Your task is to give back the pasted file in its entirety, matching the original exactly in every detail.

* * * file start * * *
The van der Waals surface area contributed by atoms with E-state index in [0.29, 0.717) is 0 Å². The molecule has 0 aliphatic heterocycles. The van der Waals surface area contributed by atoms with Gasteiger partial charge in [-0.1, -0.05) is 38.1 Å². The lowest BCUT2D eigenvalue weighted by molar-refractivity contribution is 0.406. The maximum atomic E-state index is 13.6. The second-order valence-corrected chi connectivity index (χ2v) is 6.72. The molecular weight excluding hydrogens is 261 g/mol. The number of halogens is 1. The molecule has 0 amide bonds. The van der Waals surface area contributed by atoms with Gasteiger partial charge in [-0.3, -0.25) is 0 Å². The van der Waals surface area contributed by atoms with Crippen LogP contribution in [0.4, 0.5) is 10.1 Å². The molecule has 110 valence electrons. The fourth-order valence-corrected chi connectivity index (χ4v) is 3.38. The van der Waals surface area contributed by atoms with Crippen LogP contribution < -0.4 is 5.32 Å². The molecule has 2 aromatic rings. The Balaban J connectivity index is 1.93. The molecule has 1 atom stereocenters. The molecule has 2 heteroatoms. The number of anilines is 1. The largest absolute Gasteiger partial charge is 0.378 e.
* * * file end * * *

The van der Waals surface area contributed by atoms with E-state index in [0.29, 0.717) is 0 Å². The molecule has 0 aliphatic heterocycles. The van der Waals surface area contributed by atoms with Gasteiger partial charge in [-0.1, -0.05) is 38.1 Å². The lowest BCUT2D eigenvalue weighted by molar-refractivity contribution is 0.406. The maximum atomic E-state index is 13.6. The second-order valence-corrected chi connectivity index (χ2v) is 6.72. The molecular weight excluding hydrogens is 261 g/mol. The number of halogens is 1. The molecule has 0 amide bonds. The van der Waals surface area contributed by atoms with Gasteiger partial charge in [-0.3, -0.25) is 0 Å². The van der Waals surface area contributed by atoms with Crippen LogP contribution in [0.4, 0.5) is 10.1 Å². The molecule has 110 valence electrons. The fourth-order valence-corrected chi connectivity index (χ4v) is 3.38. The van der Waals surface area contributed by atoms with Crippen LogP contribution < -0.4 is 5.32 Å². The molecule has 2 aromatic rings. The Balaban J connectivity index is 1.93. The molecule has 1 atom stereocenters. The molecule has 2 heteroatoms. The number of anilines is 1. The largest absolute Gasteiger partial charge is 0.378 e.